A Followup on “Trump v. Judiciary”

To follow up quickly on yesterday’s post concerning “Trump v. Judiciary,” reports are out that Supreme Court nominee Judge Neil Gorsuch called President Donald Trump’s recent attacks on the judiciary “disheartening” and “demoralizing.” Trump, naturally, is going after the Democratic Senator who leaked Gorsuch’s statements; to attack Gorsuch—a judge highly favored by social and religious conservatives—would be grossly inept, even for Trump.

The nature of Trump’s attacks on the judiciary boils down to the fact that the President believes the courts are political. Well, of course they are—just don’t tell other lawyers and judges that. Despite some naysayers on the sidelines, the American legal system still functions on the idea that laws can be mechanically applied by the judiciary with lawyers serving as advocates for what that application should look like. Even if this rather naïve view holds true at the local level, the bald politicization of the federal judiciary is hardly a recent development. One of the greatest disservices done to law students is to still teach them that the federal courts are legalist in nature, but I am getting away from my point.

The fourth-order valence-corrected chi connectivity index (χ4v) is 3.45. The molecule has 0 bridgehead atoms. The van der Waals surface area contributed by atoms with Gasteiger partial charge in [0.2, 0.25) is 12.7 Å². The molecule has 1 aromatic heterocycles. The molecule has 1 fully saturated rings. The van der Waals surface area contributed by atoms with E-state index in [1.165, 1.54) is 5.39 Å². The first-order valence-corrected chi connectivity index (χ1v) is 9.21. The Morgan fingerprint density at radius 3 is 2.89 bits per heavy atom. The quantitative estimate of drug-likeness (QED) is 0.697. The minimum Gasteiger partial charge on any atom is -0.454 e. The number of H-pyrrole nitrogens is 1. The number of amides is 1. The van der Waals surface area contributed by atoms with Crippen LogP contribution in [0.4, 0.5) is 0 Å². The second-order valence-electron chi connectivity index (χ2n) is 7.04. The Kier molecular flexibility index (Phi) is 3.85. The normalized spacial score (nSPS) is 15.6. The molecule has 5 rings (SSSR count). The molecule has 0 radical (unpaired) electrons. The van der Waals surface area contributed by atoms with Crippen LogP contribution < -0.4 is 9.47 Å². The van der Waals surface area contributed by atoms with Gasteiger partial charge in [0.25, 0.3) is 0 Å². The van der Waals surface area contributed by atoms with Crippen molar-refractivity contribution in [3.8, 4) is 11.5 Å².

Even assuming Gorsuch used the words “disheartening” and “demoralizing,” that doesn’t say a whole lot about what he will do when he finally gets on the Supreme Court. There are plenty of judges who believe that other judges are “political” while they themselves remain “legal”; perhaps Gorsuch will tell himself that Trump is only attacking “political” judges, such as those of the Ninth Circuit, and not “legal” judges such as himself. That is not to say that Gorscuh, once confirmed, will rubberstamp everything the Trump administration sends the Court’s way. As an Originalist of sorts, Gorsuch is probably not a fan of Trump’s expansionist views of executive power, though he may be less bothered than many liberals about Trump’s national security agenda. But in the end Gorsuch is just one man; his presence on the highest court of the land won’t do enough to change the ideological temperament of the federal judiciary, one that appears to be at odds with any attempt to target foreigners on the basis of ethnicity and culture (or religion?).

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